Fabric Systems



Things that hold true regardless of the system used.

All fabric systems have to have a way to keep the sun’s UV rays from getting to the fabric.  There are two ways to do this, either reflect the UV or to block the UV.

 If you are reflecting it, several coats of “silver” are put on under the color coats.  Silver is clear butyrate dope or other clear base that has fine aluminum power added to it.  When it is sprayed on it looks silver, hence the name.  When using silver, it needs to be heavy enough to keep all light from penetrating through.  If after it is sprayed on you can see any light coming through it, you will need to add more coats of silver until the light is blocked.  If light gets through, UV is getting through and the fabric will have a shortened life.

 If you are blocking the UV then the primer and or top coat paint must have a UV blocker as part of it.  UV blocker is what is used in sun screen to keep the UV off your skin.  Light can get through but the UV is blocked out.  When blocking is used, all the light will not be kept out so it can appear opaque.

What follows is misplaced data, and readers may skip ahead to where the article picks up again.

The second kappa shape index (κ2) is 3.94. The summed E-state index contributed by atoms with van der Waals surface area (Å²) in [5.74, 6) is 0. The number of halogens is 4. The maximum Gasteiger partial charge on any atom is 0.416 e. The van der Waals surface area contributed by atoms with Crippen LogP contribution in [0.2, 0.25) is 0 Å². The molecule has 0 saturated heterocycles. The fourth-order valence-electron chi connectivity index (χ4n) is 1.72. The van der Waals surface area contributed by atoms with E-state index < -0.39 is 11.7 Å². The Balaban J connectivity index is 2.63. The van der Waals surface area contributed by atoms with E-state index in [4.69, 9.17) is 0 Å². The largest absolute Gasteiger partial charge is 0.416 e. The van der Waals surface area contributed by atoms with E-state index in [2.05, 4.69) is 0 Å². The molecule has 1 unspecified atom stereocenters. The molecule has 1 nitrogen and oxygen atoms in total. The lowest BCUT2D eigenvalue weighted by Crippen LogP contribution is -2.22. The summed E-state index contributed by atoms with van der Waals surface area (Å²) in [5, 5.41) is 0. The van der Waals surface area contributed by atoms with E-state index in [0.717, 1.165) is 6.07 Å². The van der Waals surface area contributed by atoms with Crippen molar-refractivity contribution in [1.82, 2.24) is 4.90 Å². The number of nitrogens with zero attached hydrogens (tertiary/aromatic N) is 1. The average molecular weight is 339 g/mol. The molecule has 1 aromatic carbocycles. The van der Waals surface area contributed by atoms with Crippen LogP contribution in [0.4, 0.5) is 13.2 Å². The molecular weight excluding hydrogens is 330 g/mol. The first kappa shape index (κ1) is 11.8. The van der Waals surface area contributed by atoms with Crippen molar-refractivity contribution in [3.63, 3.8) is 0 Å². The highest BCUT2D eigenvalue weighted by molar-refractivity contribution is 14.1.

With all the systems it is necessary to attach the new fabric to the ribs to help keep the fabric from ballooning up. Normally just follow what the manufacture did originally. The different ways include rib stitching, fabric rivets, PK Screws, or clips.  The industry is moving away from the clips and sometimes the PK screws and using approved fabric rivets.

 Most  Dacron fabric that is approved by the various suppliers comes in three different weights. The light weight fabric is only used on ultra lights and for finishing tape and weighs 1.7 oz per square yard.  The medium weight fabric weighs in at 2.7 oz per yard and the heavy weight fabric weighs in at 3.7 oz per yard.

 On most GA planes I will use the 3.7 oz fabric on the bottom of the lower wings, tail, and fuselage. On the rest of the aircraft I use 2.7 oz fabric.


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